People with Alzheimer's disease are at an increased risk of head injuries and traumatic brain injuries due to the use of antidepressants, reveals a new study from the University of Eastern Finland.
Antidepressant use has previously been linked with an increased risk of falls and hip fractures, but the risk of head injuries has not been studied before. The results were published in Alzheimer's Research & Therapy.
‘In the first 30 days of antidepressant use the risk of head injuries in the elderly is high and can even persist longer, up to two years.’
Antidepressant use was associated with a higher risk of head injuries especially at the beginning of use during the first 30 days, but the risk persisted even longer, up to two years.
The association was also confirmed in a study design comparing time periods within the same person, thus eliminating selective factors.
The association with traumatic brain injuries was not as clear as for head injuries, which may be due to a smaller number of these events in the study population. The use of other psychotropic drugs did not explain the observed associations.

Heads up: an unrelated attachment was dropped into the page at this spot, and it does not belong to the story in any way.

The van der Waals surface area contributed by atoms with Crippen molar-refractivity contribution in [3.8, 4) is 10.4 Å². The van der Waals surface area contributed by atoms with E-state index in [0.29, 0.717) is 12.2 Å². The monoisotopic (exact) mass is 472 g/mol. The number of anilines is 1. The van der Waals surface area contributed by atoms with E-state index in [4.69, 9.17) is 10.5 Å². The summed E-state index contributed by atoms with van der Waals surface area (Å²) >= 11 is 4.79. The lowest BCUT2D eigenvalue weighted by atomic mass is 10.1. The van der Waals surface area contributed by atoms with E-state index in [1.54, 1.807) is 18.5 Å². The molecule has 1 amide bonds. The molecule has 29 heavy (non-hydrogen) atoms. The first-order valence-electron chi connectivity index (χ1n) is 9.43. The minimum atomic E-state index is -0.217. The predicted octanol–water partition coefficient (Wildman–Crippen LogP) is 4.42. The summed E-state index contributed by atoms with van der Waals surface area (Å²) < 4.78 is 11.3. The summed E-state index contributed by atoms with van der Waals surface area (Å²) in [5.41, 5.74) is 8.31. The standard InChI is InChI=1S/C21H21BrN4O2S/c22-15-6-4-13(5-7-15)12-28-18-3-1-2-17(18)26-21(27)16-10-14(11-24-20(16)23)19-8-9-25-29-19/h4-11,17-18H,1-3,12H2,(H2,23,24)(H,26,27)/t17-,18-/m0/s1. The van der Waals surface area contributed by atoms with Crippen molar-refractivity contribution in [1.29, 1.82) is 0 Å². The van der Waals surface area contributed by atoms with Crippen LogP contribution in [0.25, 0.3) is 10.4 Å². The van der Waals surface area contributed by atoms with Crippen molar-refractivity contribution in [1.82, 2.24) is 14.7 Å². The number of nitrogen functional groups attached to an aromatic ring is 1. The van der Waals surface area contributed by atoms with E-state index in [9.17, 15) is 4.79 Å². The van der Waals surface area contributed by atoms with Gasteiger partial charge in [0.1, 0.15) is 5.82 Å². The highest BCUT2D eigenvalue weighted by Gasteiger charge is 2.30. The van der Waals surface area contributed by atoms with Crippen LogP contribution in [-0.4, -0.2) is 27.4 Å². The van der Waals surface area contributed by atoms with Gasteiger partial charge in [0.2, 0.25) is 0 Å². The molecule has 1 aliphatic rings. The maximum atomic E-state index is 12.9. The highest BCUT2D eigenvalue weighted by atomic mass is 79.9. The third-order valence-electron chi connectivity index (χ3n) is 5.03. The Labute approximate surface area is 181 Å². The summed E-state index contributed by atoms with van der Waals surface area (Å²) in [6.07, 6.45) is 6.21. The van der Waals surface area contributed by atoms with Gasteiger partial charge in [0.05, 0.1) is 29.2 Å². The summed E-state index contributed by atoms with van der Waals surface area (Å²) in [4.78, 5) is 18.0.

Head injuries are more common among older people than younger ones, and they are usually caused by falling. As antidepressant use has previously been associated with an increased risk of falling, the researchers were not surprised that the use of antidepressants also increased the risk of head injuries.
"However, our findings give cause for concern because persons with Alzheimer's disease frequently use antidepressants, which have been considered a safer alternative to, for example, benzodiazepines," says Senior Researcher Heidi Taipale from the University of Eastern Finland.
"Our study population consisted of persons diagnosed with Alzheimer's disease, but it is likely that the risk is similar also in other older persons without Alzheimer's disease. This is something we will be studying in the future."
The study constitutes part of the nationwide register-based MEDALZ study, which includes all community-dwelling persons diagnosed with Alzheimer's disease in Finland during 2005-2011.
The study included 10,910 antidepressant users and 21,820 nonusers, all of whom had Alzheimer's disease.